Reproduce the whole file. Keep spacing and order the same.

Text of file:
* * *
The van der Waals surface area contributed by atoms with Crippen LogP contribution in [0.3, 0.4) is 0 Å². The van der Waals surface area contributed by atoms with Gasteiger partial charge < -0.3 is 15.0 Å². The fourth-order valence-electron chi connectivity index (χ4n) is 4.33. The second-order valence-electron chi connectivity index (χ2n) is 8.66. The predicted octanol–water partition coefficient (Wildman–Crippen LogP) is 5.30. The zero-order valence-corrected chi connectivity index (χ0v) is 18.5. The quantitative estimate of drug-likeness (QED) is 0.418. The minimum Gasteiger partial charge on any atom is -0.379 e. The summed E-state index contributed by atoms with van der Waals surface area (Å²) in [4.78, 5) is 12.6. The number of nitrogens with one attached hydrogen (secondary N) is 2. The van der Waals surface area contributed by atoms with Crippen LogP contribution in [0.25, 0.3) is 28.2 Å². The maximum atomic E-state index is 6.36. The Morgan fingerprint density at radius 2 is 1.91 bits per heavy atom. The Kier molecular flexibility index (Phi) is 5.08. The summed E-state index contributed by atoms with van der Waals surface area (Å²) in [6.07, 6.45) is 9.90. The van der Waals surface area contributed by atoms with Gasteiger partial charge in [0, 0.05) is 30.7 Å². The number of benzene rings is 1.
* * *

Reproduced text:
The van der Waals surface area contributed by atoms with Crippen LogP contribution in [0.3, 0.4) is 0 Å². The van der Waals surface area contributed by atoms with Gasteiger partial charge < -0.3 is 15.0 Å². The fourth-order valence-electron chi connectivity index (χ4n) is 4.33. The second-order valence-electron chi connectivity index (χ2n) is 8.66. The predicted octanol–water partition coefficient (Wildman–Crippen LogP) is 5.30. The zero-order valence-corrected chi connectivity index (χ0v) is 18.5. The quantitative estimate of drug-likeness (QED) is 0.418. The minimum Gasteiger partial charge on any atom is -0.379 e. The summed E-state index contributed by atoms with van der Waals surface area (Å²) in [4.78, 5) is 12.6. The number of nitrogens with one attached hydrogen (secondary N) is 2. The van der Waals surface area contributed by atoms with Crippen LogP contribution in [0.25, 0.3) is 28.2 Å². The maximum atomic E-state index is 6.36. The Morgan fingerprint density at radius 2 is 1.91 bits per heavy atom. The Kier molecular flexibility index (Phi) is 5.08. The summed E-state index contributed by atoms with van der Waals surface area (Å²) in [6.07, 6.45) is 9.90. The van der Waals surface area contributed by atoms with Gasteiger partial charge in [0, 0.05) is 30.7 Å². The number of benzene rings is 1.